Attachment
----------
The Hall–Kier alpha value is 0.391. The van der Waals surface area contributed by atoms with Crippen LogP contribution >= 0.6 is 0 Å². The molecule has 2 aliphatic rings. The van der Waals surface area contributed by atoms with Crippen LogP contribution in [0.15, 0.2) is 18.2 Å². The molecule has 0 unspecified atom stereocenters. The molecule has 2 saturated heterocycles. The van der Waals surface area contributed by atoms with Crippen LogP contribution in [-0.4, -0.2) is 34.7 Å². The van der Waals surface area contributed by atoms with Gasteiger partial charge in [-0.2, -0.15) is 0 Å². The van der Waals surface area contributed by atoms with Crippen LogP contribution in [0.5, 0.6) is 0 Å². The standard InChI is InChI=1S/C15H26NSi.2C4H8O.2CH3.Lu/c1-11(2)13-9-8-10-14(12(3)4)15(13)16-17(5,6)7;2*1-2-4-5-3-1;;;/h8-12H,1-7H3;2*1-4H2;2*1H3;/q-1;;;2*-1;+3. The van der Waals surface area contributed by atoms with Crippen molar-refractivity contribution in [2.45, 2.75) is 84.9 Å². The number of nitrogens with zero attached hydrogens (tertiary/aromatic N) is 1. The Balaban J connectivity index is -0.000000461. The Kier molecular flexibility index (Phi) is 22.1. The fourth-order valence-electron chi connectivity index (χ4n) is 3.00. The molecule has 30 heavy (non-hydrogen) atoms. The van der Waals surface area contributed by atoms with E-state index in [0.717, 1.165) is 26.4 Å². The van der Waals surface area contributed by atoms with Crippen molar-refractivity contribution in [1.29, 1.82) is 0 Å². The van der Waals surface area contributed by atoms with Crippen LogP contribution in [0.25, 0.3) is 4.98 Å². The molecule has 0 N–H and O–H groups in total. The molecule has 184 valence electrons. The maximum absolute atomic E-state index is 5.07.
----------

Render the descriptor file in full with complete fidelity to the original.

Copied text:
The Hall–Kier alpha value is 0.391. The van der Waals surface area contributed by atoms with Crippen LogP contribution >= 0.6 is 0 Å². The molecule has 2 aliphatic rings. The van der Waals surface area contributed by atoms with Crippen LogP contribution in [0.15, 0.2) is 18.2 Å². The molecule has 0 unspecified atom stereocenters. The molecule has 2 saturated heterocycles. The van der Waals surface area contributed by atoms with Crippen LogP contribution in [-0.4, -0.2) is 34.7 Å². The van der Waals surface area contributed by atoms with Gasteiger partial charge in [-0.2, -0.15) is 0 Å². The van der Waals surface area contributed by atoms with Crippen LogP contribution in [0.5, 0.6) is 0 Å². The standard InChI is InChI=1S/C15H26NSi.2C4H8O.2CH3.Lu/c1-11(2)13-9-8-10-14(12(3)4)15(13)16-17(5,6)7;2*1-2-4-5-3-1;;;/h8-12H,1-7H3;2*1-4H2;2*1H3;/q-1;;;2*-1;+3. The van der Waals surface area contributed by atoms with Crippen molar-refractivity contribution in [2.45, 2.75) is 84.9 Å². The number of nitrogens with zero attached hydrogens (tertiary/aromatic N) is 1. The Balaban J connectivity index is -0.000000461. The Kier molecular flexibility index (Phi) is 22.1. The fourth-order valence-electron chi connectivity index (χ4n) is 3.00. The molecule has 30 heavy (non-hydrogen) atoms. The van der Waals surface area contributed by atoms with E-state index in [0.717, 1.165) is 26.4 Å². The van der Waals surface area contributed by atoms with Crippen molar-refractivity contribution in [1.29, 1.82) is 0 Å². The van der Waals surface area contributed by atoms with Crippen LogP contribution in [0.25, 0.3) is 4.98 Å². The molecule has 0 N–H and O–H groups in total. The molecule has 184 valence electrons. The maximum absolute atomic E-state index is 5.07.